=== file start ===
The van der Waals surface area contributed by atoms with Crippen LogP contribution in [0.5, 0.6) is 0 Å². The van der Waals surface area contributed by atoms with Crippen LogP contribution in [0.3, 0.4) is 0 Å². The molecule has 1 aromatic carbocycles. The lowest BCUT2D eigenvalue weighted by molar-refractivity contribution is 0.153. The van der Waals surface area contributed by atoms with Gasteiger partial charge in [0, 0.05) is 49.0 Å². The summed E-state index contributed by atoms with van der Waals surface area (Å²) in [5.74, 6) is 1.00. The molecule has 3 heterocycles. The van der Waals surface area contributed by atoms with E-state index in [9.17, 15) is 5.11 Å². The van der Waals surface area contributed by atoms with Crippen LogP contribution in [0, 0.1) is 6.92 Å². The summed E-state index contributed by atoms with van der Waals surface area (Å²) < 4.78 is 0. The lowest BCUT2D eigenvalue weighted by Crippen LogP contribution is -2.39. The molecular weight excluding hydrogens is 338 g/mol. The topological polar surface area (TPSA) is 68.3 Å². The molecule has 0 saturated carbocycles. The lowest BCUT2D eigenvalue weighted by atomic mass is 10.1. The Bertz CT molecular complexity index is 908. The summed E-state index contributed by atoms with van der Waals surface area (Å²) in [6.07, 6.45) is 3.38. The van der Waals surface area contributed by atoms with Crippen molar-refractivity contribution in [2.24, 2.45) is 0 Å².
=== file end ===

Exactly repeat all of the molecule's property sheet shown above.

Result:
The van der Waals surface area contributed by atoms with Crippen LogP contribution in [0.5, 0.6) is 0 Å². The van der Waals surface area contributed by atoms with Crippen LogP contribution in [0.3, 0.4) is 0 Å². The molecule has 1 aromatic carbocycles. The lowest BCUT2D eigenvalue weighted by molar-refractivity contribution is 0.153. The van der Waals surface area contributed by atoms with Gasteiger partial charge in [0, 0.05) is 49.0 Å². The summed E-state index contributed by atoms with van der Waals surface area (Å²) in [5.74, 6) is 1.00. The molecule has 3 heterocycles. The van der Waals surface area contributed by atoms with E-state index in [9.17, 15) is 5.11 Å². The van der Waals surface area contributed by atoms with Crippen LogP contribution in [0, 0.1) is 6.92 Å². The summed E-state index contributed by atoms with van der Waals surface area (Å²) < 4.78 is 0. The lowest BCUT2D eigenvalue weighted by Crippen LogP contribution is -2.39. The molecular weight excluding hydrogens is 338 g/mol. The topological polar surface area (TPSA) is 68.3 Å². The molecule has 0 saturated carbocycles. The lowest BCUT2D eigenvalue weighted by atomic mass is 10.1. The Bertz CT molecular complexity index is 908. The summed E-state index contributed by atoms with van der Waals surface area (Å²) in [6.07, 6.45) is 3.38. The van der Waals surface area contributed by atoms with Crippen molar-refractivity contribution in [2.24, 2.45) is 0 Å².